It’s always been assumed that the Central Intelligence Agency is home to any number of government secrets covering everything from UFOs to international spy rings.
But it’s only with the publication of some 13 million pages of declassified documents spanning a period ranging from the 1940s through to the 1990s that such assumptions have been confirmed.
Released as a result of activist pressure and a Freedom of Information Act, the documents provide plenty in the way of startling revelations – here are five of loaded’s favourites:
UFOs were a serious concern
Perhaps the biggest revelations concerned the existence of extra terrestrials. According to the documents the CIA studied several photographs of alleged UFO sightings.
Arguably the most compelling came from a report, also published by news.com.au, concerning a strange phenomenon witnessed by two police officers patrolling the Lithuanian border in June 1996.
“Vehicle loads of soldiers from the ARAS rapid reaction force, sniffer dogs and police reinforcements immediately arrived on the scene of the emergency,”the report said.
“[According to eye witness accounts] they noticed a spherical objecting hanging and “pulsing”.
“At the same time, they heard what they described as “a strange sound like an electric or electronic crackle.
“When they moved about 50 metres through the long grass, the police said the sphere moved away, rose higher and rapidly departed.”
Another document also estimated: “Since 1947, approximately 1,500 official reports of sightings have been received, of these about 20% are as yet unexplained.”
Uri Gellar was recruited
The documents show that Geller underwent psychic testing with the agency to assess his clairvoyant and telepathic abilities.
One 1973 test concluded that he was a “convincing paranormal” after he successfully replicated the drawings of an agent in a separate room.
All this and his was Michael Jackson’s best man.
Seeing Into The Future
As well as enlisting Geller to help create a weird network of psychics for “remote viewing” much like the techniques used by Professor Xavier in the X-Men films, the CIA was also obsessed with the idea of obtaining an advantage over its enemies through clairvoyance.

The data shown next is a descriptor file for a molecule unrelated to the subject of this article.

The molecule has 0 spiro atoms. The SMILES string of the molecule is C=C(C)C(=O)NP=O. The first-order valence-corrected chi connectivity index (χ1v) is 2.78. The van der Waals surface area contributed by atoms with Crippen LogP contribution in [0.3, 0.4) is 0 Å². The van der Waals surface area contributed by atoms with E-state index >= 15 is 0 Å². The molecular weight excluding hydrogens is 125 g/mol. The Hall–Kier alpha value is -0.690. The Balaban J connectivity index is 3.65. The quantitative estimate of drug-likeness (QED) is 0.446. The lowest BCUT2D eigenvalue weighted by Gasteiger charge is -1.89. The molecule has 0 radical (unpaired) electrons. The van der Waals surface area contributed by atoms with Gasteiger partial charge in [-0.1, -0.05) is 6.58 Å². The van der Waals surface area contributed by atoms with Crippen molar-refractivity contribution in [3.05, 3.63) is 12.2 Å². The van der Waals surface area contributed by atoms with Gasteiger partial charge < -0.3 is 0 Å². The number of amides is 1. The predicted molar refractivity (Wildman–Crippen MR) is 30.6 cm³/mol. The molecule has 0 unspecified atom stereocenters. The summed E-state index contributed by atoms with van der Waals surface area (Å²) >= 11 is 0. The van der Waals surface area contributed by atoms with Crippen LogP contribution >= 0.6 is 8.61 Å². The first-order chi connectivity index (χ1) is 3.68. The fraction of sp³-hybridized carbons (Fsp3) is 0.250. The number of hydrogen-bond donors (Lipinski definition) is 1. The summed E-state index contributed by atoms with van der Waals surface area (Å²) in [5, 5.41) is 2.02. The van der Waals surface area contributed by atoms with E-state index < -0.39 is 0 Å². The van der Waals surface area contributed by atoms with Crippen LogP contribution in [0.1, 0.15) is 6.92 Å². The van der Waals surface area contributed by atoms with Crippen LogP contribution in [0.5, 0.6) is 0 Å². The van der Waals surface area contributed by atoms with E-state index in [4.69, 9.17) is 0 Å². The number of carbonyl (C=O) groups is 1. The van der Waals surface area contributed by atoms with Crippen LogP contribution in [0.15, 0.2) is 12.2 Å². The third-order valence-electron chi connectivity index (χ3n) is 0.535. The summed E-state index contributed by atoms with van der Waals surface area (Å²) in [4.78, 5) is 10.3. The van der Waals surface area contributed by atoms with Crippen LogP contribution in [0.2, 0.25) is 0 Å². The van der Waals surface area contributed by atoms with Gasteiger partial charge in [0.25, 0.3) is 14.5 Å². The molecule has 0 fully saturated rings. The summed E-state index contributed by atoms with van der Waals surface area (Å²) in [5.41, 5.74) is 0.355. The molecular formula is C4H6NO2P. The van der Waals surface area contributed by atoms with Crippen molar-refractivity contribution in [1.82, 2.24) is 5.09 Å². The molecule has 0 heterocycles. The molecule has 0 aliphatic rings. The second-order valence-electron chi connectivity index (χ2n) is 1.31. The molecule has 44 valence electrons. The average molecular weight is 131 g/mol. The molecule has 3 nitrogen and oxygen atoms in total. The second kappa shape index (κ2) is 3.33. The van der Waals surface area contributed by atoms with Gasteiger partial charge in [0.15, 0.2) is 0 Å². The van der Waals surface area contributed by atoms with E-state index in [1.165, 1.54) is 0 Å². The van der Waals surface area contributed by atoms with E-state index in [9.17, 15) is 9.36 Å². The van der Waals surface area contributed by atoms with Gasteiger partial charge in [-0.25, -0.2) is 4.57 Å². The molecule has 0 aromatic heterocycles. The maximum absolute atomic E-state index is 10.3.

A 1980 report examined the possibility of using clairvoyants and other individuals capable of moving objects through telekinesis.
On the latter, the report said: “In view of the obvious military value of being able to disturb sensitive enemy equipment, it is to the advantage of the Army to assess the validity of the claims.”
The Berlin Tunnel Project
At the height of Cold War paranoia, the CIA actually commenced work on a tunnel in Berlin that was designed to dig straight through to the USSR’s army headquarters located in the Eastern bloc of the city.
A US Air Force radar site was identified and construction on the 1,476 feet long tunnel took a year to dig and stayed in use until 1956.
The Magician from Tbilisi
One of the strangest stories to come out of the documents concerned a mysterious magician from Tbilisi, Georgia who could apparently heal people with his hands and was first discovered in 1969.
Details remain scarce on whether his abilities were proven or disproven though there appears to be little in the way of comment dismissing the claims, which makes the revelations all the more peculiar.
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Loaded staff writer Jack Beresford has produced content for Lad Bible, Axonn Media and a variety of online sports and news media outlets.